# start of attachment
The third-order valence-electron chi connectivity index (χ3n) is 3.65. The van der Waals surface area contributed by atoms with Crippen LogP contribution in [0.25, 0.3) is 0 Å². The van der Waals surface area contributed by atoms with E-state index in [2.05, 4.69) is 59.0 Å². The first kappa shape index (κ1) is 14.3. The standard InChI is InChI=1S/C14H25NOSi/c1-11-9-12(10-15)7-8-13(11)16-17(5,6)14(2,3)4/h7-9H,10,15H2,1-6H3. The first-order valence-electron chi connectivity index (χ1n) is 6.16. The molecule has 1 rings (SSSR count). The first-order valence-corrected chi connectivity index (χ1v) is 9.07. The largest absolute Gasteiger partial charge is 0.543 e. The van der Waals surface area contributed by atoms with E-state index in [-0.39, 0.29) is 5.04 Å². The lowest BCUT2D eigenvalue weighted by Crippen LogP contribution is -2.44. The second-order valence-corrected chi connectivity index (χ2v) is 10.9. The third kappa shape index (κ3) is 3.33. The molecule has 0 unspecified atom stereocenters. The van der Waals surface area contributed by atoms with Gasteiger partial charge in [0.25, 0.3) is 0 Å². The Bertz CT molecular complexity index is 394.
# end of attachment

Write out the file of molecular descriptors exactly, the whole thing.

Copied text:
The third-order valence-electron chi connectivity index (χ3n) is 3.65. The van der Waals surface area contributed by atoms with Crippen LogP contribution in [0.25, 0.3) is 0 Å². The van der Waals surface area contributed by atoms with E-state index in [2.05, 4.69) is 59.0 Å². The first kappa shape index (κ1) is 14.3. The standard InChI is InChI=1S/C14H25NOSi/c1-11-9-12(10-15)7-8-13(11)16-17(5,6)14(2,3)4/h7-9H,10,15H2,1-6H3. The first-order valence-electron chi connectivity index (χ1n) is 6.16. The molecule has 1 rings (SSSR count). The first-order valence-corrected chi connectivity index (χ1v) is 9.07. The largest absolute Gasteiger partial charge is 0.543 e. The van der Waals surface area contributed by atoms with E-state index in [-0.39, 0.29) is 5.04 Å². The lowest BCUT2D eigenvalue weighted by Crippen LogP contribution is -2.44. The second-order valence-corrected chi connectivity index (χ2v) is 10.9. The third kappa shape index (κ3) is 3.33. The molecule has 0 unspecified atom stereocenters. The van der Waals surface area contributed by atoms with Gasteiger partial charge in [0.25, 0.3) is 0 Å². The Bertz CT molecular complexity index is 394.